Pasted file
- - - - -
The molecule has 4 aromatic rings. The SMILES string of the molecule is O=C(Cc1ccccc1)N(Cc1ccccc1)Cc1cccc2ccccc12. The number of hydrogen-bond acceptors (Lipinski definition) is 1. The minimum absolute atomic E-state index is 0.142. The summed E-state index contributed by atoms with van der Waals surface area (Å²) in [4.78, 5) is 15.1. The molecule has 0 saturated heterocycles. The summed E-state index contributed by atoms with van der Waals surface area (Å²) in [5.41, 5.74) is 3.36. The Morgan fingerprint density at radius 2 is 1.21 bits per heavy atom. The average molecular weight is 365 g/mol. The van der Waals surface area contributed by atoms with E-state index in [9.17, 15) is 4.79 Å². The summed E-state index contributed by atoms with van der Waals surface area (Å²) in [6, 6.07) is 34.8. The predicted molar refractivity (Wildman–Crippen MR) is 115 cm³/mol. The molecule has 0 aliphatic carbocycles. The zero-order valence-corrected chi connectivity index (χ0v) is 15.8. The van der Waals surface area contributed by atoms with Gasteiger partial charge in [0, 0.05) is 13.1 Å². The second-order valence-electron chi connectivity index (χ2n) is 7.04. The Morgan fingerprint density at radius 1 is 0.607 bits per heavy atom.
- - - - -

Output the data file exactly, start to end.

The molecule has 4 aromatic rings. The SMILES string of the molecule is O=C(Cc1ccccc1)N(Cc1ccccc1)Cc1cccc2ccccc12. The number of hydrogen-bond acceptors (Lipinski definition) is 1. The minimum absolute atomic E-state index is 0.142. The summed E-state index contributed by atoms with van der Waals surface area (Å²) in [4.78, 5) is 15.1. The molecule has 0 saturated heterocycles. The summed E-state index contributed by atoms with van der Waals surface area (Å²) in [5.41, 5.74) is 3.36. The Morgan fingerprint density at radius 2 is 1.21 bits per heavy atom. The average molecular weight is 365 g/mol. The van der Waals surface area contributed by atoms with E-state index in [9.17, 15) is 4.79 Å². The summed E-state index contributed by atoms with van der Waals surface area (Å²) in [6, 6.07) is 34.8. The predicted molar refractivity (Wildman–Crippen MR) is 115 cm³/mol. The molecule has 0 aliphatic carbocycles. The zero-order valence-corrected chi connectivity index (χ0v) is 15.8. The van der Waals surface area contributed by atoms with Gasteiger partial charge in [0, 0.05) is 13.1 Å². The second-order valence-electron chi connectivity index (χ2n) is 7.04. The Morgan fingerprint density at radius 1 is 0.607 bits per heavy atom.